The U Files #13: The Case of the Curious Contract

They say beauty is skin deep, yet so many go gaga over pretty things. The Mets are now set to find all about beauty. The team announced Thursday 12/05/02 the signing of LHP Tom Glavine to a three year deal worth with an option for a fourth year. Details of the contract of the deal have not been released, but ESPN reports the contract is worth at least $35 million with a vesting option that could raise the value to $42.5 million.

The deal will make the Mets look good to many observers. People will cry out joyously, "Wilpon finally stepped to the plate!!! The Mets signed a big name free agent!!!" But how much will it actually help them?

To estimate the value of Glavine to the Mets, I calculated how the presence of Glavine would have changed the fortunes of the 2002 Mets had he pitched here and posted the same numbers. In doing so I assumed he will replace Steve Trachsel, who is a free agent. Glavine pitched 224.1 innings and gave up 85 runs. Trachsel gave up 80 runs in 173.2 innings of work. Assuming the 50.2 extra innings Glavine pitched would be innings not pitched by the bullpen, and the bullpen pitched to the same RA, this makes for 21 fewer runs allowed by the pen.

The rest is a matter of simple math. The Mets gave up 703 runs in 2002. Taking away Trachsel's 80 runs, adding Glavine's 85, and subtracting 21 from the bullpen adds up to a net gain of 16 runs saved.

The Pythagorean Theory in baseball estimates a team's expected record from the number of runs it scores and gives up. The Mets scored 690 runs last year, and their Pythagorean record was 79-82. Had the Mets given up 16 fewer runs, or 687 in total, their Pythagorean record would have been .500. In 161 games this is a record of 80.5-80.5. Rounding that up to 81-81, this indicates Glavine is worth about 2 wins over Trachsel.

If it turns out that Glavine replaces someone other than Trachsel, the gain may be more. Still, it is safe to assume that the addition of Glavine by itself will not massively change the fortunes of the Mets. Some will observe that in a shortened postseason rotation, Glavine may have a greater effect if he pitches like Tom Glavine. On the other hand, Glavine hasn't fared well in recent playoff history, posting a playoff ERA of 6.60 in the last three years.

In any case, the Mets would need to be contenders to fully appreciate Glavine's value. It is safe to assume the under-performing hitters of the 2002 Mets can improve. Still, the Mets are left with holes at left field (Cedeno's not worth much even if he does improve), center field, and shortstop (a possible replacement of Rey Ordonez would likely only be a fill-in). Mike Piazza hasn't been the world-beater of old in recent years, and Edgardo Alfonzo isn't what he was before he was associated with the term "back trouble." Mo Vaughn and Jeromy Burnitz were never quite as good as they seemed to be, as they played mostly in hitter's parks. Nearly the entire team is past its prime. I project that even with Glavine, the Mets will win between 80 and 90 games.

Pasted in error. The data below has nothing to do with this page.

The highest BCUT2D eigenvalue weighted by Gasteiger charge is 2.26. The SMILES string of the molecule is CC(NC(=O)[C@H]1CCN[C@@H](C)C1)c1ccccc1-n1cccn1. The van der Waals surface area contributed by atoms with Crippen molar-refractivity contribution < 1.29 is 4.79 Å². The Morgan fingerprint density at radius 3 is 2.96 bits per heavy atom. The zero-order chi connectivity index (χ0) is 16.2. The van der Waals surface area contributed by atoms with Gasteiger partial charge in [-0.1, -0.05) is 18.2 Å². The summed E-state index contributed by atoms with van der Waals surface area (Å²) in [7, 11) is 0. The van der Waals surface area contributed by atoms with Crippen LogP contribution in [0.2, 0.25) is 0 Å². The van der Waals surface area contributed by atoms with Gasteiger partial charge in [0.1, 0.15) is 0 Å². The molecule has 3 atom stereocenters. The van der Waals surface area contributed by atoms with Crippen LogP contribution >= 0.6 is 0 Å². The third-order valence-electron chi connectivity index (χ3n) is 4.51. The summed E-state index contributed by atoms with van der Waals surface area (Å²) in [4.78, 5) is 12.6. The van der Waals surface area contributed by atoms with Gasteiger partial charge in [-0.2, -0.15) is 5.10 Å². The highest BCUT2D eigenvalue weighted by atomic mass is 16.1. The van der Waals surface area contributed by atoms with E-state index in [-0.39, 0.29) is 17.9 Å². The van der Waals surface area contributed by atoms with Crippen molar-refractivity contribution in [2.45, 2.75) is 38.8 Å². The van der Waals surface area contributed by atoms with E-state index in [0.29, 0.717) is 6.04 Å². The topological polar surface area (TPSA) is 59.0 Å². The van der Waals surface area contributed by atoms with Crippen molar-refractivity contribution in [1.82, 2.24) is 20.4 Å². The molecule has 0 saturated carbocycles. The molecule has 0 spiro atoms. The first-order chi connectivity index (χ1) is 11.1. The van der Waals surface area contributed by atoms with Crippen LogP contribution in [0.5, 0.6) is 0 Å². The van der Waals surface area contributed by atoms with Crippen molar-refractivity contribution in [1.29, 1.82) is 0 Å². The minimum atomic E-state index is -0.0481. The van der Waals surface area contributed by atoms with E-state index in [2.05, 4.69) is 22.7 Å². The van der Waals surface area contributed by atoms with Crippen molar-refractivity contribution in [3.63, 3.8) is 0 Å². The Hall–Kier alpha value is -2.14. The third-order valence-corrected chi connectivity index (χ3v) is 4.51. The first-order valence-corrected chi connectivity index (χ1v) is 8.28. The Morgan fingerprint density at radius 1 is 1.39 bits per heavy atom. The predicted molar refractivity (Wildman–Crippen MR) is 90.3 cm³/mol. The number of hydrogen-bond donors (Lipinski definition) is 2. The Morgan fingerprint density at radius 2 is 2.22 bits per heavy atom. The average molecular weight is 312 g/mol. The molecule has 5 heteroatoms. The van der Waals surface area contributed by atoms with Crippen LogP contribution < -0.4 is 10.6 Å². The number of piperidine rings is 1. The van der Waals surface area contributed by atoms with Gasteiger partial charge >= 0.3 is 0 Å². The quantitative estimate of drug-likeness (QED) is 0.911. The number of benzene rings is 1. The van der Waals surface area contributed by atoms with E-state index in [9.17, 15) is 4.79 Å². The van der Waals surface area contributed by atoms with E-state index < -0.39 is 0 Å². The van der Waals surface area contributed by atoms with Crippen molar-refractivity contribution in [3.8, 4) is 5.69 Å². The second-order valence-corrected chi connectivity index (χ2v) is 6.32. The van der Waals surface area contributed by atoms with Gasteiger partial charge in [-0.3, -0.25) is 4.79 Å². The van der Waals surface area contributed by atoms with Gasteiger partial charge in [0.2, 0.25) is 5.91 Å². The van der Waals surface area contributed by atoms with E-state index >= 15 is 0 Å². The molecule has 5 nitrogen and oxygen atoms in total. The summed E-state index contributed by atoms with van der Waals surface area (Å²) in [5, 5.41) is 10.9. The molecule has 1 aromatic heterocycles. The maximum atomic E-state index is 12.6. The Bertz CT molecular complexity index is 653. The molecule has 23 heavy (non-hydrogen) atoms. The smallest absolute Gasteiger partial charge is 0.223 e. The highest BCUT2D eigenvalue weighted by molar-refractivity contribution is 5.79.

Another thing to consider is age. Glavine will be 37 next year, and 39 in the last guaranteed year of the contract. Many studies, including a recent article by Rob Neyer, have concluded that pitchers lose it quickly in advancing age. Most pitchers who do pitch effectively in old baseball age are strikeout pitchers. Tom Glavine has never been a strikeout pitcher.

To give insight into the future of a player, Bill James invented similarity scores. These compare the statistics of the given player to those of all past players and award points in every category for similarities. The ten most similar pitchers to Tom Glavine by this method are (score in parenthesis): Bob Welch (903), Vida Blue (897), Jim "Catfish" Hunter (888), Orel Hershiser (887), Juan Marichal (886), Luis Tiant (885), Whitey Ford (879), Billy Pierce (871), Jim Palmer (869), and Charlie Buffinton (867).

Of these ten, Hunter and Buffinton didn't pitch past the age of 33. Welch had his last good season at the age of 35. Blue had an above average season at 32, followed it with two horrible years, and was above average again in his last year at the age of 36. Though, he only pitched 156.2 innings that year. Hershiser hung on until the age of 41, but his last good year came at the age of 38. Then, his ERA was 5 percent better than league average. His last exceptional year was the prior year, when he pitched to an ERA 16 percent better than average.

Marichal had his last good year at 33. Tiant had an exceptional year at 37, when his ERA was 25 percent better than league average. The next year, he was 5 percent better than average. That was his last good year. Whitey Ford never had a year in which his ERA was higher than league average. His ERA was 5 percent better than average at the age of 36. He pitched only 73 and 44 innings the next two years, then was out of baseball. Pierce had a great year at 31, when his ERA was 36 percent better than league average. In the ensuing years, his innings fell and he was little better than average. Palmer posted an ERA 29 percent better than average at 36, and pitched 76.2 and 17.2 innings the next two years, both worse than average in ERA.

This analysis suggests Glavine is due to fall off sometime in his next contract, and by the last year will be a fossil not worth his salary. Glavine, unless he turns out to be a freak, won't be worth his contract, and will not lead the Mets to the promised land. Thus, his signing will likely have little value other than as a public relations boost. The signing is, for all practical purposes, meaningless.

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